Job Description

21 09 2009

Yesterday I used Jajah to call a few people and the most common (and boring) question I got was about my job. To make sure that I don’t have to keep describing how I spend my workdays, I’m going to give you a quickie blog rundown.

I, Missy, teach English at the Nanjing Health School. I teach 17-20 year olds, mostly women, oral English. My classes are each an hour and a half with a 10 minute break in the middle. On Monday and Wednesday I have two classes and on Thursday I have three. On Tuesdays I have one class at 8AM which means I’m done for the day at 9.40 (not bad!) and I have no class on Friday. During the times in between classes I have an office that I share with three other teachers- you’ve heard about this, remember the water tossed in the corner? The Chinese are big fans of the Powerpoint presentation so I try and have something Powerpointy for the kids each day. They all read and write extremely well, at least as well as a high school freshman. Thinking and speaking on their feet is a different animal, though I’m constantly surprised by their vocabulary. I’ll hear "She is my friend. We are go shopping." and then, suddenly, "I made her acquaintance many years ago at the conservatory. Isn’t her round, white face and large eyes lovely?"

I’m slowly trying to break them of their sit at desk, listen to teacher habit but it’s very difficult. They are not used to standing or moving around during class or teaming up with a person who is not immediately seated next to them. I call role every day so they can get used to hearing and saying their English names and when I switch up the order of names, they are visibly confused. Today we tackled ‘Alphabetical Order’ (which they caught onto very quickly and impressively) and I asked them to stand and put themselves in alphabetical order by their English name. You would have thought I asked them to split an atom. I had to ask and encourage them to stand up from their seats three or four times before they slowly responded, giggling and embarrassed. They are used to standing and speaking or singing for their teachers and classmates but when I ask them to volunteer to perform out of order, the class grinds to a halt. I have them make 1 minutes plays using new vocabulary words and when I say, "Okay, who’s next?" everyone puts their head in their hands but if I establish an order, the kids pop up to the front easily. My cultural study of the Chinese student continues…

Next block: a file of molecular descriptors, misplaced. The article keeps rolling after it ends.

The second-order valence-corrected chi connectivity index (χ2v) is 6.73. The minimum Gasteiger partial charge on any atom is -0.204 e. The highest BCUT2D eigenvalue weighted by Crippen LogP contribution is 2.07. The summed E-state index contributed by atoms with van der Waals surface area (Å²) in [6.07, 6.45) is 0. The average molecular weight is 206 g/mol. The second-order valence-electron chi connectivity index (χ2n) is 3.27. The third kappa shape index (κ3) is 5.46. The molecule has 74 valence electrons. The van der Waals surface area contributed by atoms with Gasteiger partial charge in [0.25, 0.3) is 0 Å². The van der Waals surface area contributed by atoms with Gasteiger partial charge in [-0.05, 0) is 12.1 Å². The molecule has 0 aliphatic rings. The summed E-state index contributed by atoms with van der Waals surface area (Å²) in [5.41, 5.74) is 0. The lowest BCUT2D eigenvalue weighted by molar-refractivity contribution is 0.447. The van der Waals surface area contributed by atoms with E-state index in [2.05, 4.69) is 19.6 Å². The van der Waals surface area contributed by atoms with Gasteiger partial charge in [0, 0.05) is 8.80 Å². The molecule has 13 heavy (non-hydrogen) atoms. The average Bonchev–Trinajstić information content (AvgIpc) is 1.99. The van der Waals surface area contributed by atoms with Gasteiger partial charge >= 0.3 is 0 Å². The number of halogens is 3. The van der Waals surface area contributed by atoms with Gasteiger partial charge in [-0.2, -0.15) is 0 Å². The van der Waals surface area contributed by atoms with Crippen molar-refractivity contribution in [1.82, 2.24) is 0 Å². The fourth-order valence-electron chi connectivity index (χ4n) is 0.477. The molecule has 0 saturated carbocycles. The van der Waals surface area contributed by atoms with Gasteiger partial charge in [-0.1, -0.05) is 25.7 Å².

love, Missy

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4 responses

22 09 2009
Hibz

Hey…you asked me about work too….

22 09 2009
gl

Glad to hear about the classes themselves. Cultural differences do speak loudly in a classroom; even more so when the cultures are mixed. Enjoy the lessons and have fun. I just finished grading Anglo-Saxon riddles; some of the best I’ve ever had written. The mystery test grading is the next item on today’s ‘off-work’ day.

22 09 2009
Carla

Yay! Finally got a chance to catch up on your blog entries! Love it! What great experiences so far!
I love your description of the students different reactions to random order, vs sequential expectations… 🙂
And I really love the posts about the magical moments…especially your “hello” walk. And
And Jeremiah’s slices …

Keep enjoying!
Love,
Carla

23 09 2009
Prince B

Just for the record, I’m pretty sure I didn’t ask about your job, which by default, means that your conversation with me was by far the most exciting.

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